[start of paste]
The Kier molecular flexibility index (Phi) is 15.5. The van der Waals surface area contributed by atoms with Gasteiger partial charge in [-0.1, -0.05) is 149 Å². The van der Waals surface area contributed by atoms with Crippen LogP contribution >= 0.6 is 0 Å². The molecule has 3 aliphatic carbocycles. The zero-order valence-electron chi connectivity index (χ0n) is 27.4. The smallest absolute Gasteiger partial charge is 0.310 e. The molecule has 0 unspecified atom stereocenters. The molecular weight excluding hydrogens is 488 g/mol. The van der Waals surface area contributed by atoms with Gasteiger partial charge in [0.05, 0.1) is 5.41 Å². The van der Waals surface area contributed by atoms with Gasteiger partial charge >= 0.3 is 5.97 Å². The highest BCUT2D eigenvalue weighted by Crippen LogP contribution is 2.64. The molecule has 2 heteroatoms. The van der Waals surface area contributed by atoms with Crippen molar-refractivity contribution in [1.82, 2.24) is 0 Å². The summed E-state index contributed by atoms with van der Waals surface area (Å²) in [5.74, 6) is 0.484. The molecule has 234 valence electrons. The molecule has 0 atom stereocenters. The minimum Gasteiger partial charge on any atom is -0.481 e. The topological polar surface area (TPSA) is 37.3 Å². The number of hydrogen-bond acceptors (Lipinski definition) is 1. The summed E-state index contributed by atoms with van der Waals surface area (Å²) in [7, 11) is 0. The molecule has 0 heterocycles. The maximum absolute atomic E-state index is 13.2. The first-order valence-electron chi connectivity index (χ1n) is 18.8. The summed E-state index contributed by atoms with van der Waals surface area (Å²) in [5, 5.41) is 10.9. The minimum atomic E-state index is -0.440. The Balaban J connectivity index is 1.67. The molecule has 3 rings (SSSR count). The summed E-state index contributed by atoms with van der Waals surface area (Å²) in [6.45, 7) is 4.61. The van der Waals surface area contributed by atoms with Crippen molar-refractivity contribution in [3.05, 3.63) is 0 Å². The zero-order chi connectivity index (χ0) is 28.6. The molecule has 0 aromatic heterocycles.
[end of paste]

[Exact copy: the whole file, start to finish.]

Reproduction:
The Kier molecular flexibility index (Phi) is 15.5. The van der Waals surface area contributed by atoms with Gasteiger partial charge in [-0.1, -0.05) is 149 Å². The van der Waals surface area contributed by atoms with Crippen LogP contribution >= 0.6 is 0 Å². The molecule has 3 aliphatic carbocycles. The zero-order valence-electron chi connectivity index (χ0n) is 27.4. The smallest absolute Gasteiger partial charge is 0.310 e. The molecule has 0 unspecified atom stereocenters. The molecular weight excluding hydrogens is 488 g/mol. The van der Waals surface area contributed by atoms with Gasteiger partial charge in [0.05, 0.1) is 5.41 Å². The van der Waals surface area contributed by atoms with Gasteiger partial charge >= 0.3 is 5.97 Å². The highest BCUT2D eigenvalue weighted by Crippen LogP contribution is 2.64. The molecule has 2 heteroatoms. The van der Waals surface area contributed by atoms with Crippen molar-refractivity contribution in [1.82, 2.24) is 0 Å². The summed E-state index contributed by atoms with van der Waals surface area (Å²) in [5.74, 6) is 0.484. The molecule has 234 valence electrons. The molecule has 0 atom stereocenters. The minimum Gasteiger partial charge on any atom is -0.481 e. The topological polar surface area (TPSA) is 37.3 Å². The number of hydrogen-bond acceptors (Lipinski definition) is 1. The summed E-state index contributed by atoms with van der Waals surface area (Å²) in [7, 11) is 0. The molecule has 0 heterocycles. The maximum absolute atomic E-state index is 13.2. The first-order valence-electron chi connectivity index (χ1n) is 18.8. The summed E-state index contributed by atoms with van der Waals surface area (Å²) in [5, 5.41) is 10.9. The minimum atomic E-state index is -0.440. The Balaban J connectivity index is 1.67. The molecule has 3 rings (SSSR count). The summed E-state index contributed by atoms with van der Waals surface area (Å²) in [6.45, 7) is 4.61. The van der Waals surface area contributed by atoms with Crippen molar-refractivity contribution in [3.05, 3.63) is 0 Å². The zero-order chi connectivity index (χ0) is 28.6. The molecule has 0 aromatic heterocycles.